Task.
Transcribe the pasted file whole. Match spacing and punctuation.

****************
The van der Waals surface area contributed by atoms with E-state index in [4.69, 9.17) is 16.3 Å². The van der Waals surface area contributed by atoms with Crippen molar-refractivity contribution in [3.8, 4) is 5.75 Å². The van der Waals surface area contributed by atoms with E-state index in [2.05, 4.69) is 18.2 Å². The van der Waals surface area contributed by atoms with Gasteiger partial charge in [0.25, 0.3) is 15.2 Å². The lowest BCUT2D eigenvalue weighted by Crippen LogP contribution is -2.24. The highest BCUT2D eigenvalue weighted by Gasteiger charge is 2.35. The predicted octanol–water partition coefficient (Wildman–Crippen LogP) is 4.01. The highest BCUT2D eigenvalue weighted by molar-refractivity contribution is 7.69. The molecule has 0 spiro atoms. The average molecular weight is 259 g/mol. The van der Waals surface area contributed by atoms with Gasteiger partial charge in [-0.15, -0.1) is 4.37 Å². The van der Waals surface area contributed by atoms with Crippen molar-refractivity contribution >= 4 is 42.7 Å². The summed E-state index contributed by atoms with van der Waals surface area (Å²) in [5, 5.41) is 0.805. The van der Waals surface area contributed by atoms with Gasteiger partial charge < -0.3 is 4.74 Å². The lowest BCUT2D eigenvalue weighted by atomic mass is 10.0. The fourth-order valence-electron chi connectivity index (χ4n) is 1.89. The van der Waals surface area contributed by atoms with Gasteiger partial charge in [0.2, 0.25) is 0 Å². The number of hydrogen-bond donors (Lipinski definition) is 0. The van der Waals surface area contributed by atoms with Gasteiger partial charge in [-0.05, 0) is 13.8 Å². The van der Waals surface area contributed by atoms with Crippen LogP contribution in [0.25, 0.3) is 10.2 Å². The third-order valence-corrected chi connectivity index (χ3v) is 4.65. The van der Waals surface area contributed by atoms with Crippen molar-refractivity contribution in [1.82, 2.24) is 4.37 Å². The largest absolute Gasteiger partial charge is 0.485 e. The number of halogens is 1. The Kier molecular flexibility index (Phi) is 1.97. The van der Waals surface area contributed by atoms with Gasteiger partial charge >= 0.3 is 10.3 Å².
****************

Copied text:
The van der Waals surface area contributed by atoms with E-state index in [4.69, 9.17) is 16.3 Å². The van der Waals surface area contributed by atoms with Crippen molar-refractivity contribution in [3.8, 4) is 5.75 Å². The van der Waals surface area contributed by atoms with E-state index in [2.05, 4.69) is 18.2 Å². The van der Waals surface area contributed by atoms with Gasteiger partial charge in [0.25, 0.3) is 15.2 Å². The lowest BCUT2D eigenvalue weighted by Crippen LogP contribution is -2.24. The highest BCUT2D eigenvalue weighted by Gasteiger charge is 2.35. The predicted octanol–water partition coefficient (Wildman–Crippen LogP) is 4.01. The highest BCUT2D eigenvalue weighted by molar-refractivity contribution is 7.69. The molecule has 0 spiro atoms. The average molecular weight is 259 g/mol. The van der Waals surface area contributed by atoms with Gasteiger partial charge in [-0.15, -0.1) is 4.37 Å². The van der Waals surface area contributed by atoms with Crippen molar-refractivity contribution >= 4 is 42.7 Å². The summed E-state index contributed by atoms with van der Waals surface area (Å²) in [5, 5.41) is 0.805. The van der Waals surface area contributed by atoms with Gasteiger partial charge < -0.3 is 4.74 Å². The lowest BCUT2D eigenvalue weighted by atomic mass is 10.0. The fourth-order valence-electron chi connectivity index (χ4n) is 1.89. The van der Waals surface area contributed by atoms with Gasteiger partial charge in [0.2, 0.25) is 0 Å². The number of hydrogen-bond donors (Lipinski definition) is 0. The van der Waals surface area contributed by atoms with Gasteiger partial charge in [-0.05, 0) is 13.8 Å². The van der Waals surface area contributed by atoms with Crippen LogP contribution in [0.25, 0.3) is 10.2 Å². The third-order valence-corrected chi connectivity index (χ3v) is 4.65. The van der Waals surface area contributed by atoms with Crippen molar-refractivity contribution in [1.82, 2.24) is 4.37 Å². The largest absolute Gasteiger partial charge is 0.485 e. The number of halogens is 1. The Kier molecular flexibility index (Phi) is 1.97. The van der Waals surface area contributed by atoms with Gasteiger partial charge >= 0.3 is 10.3 Å².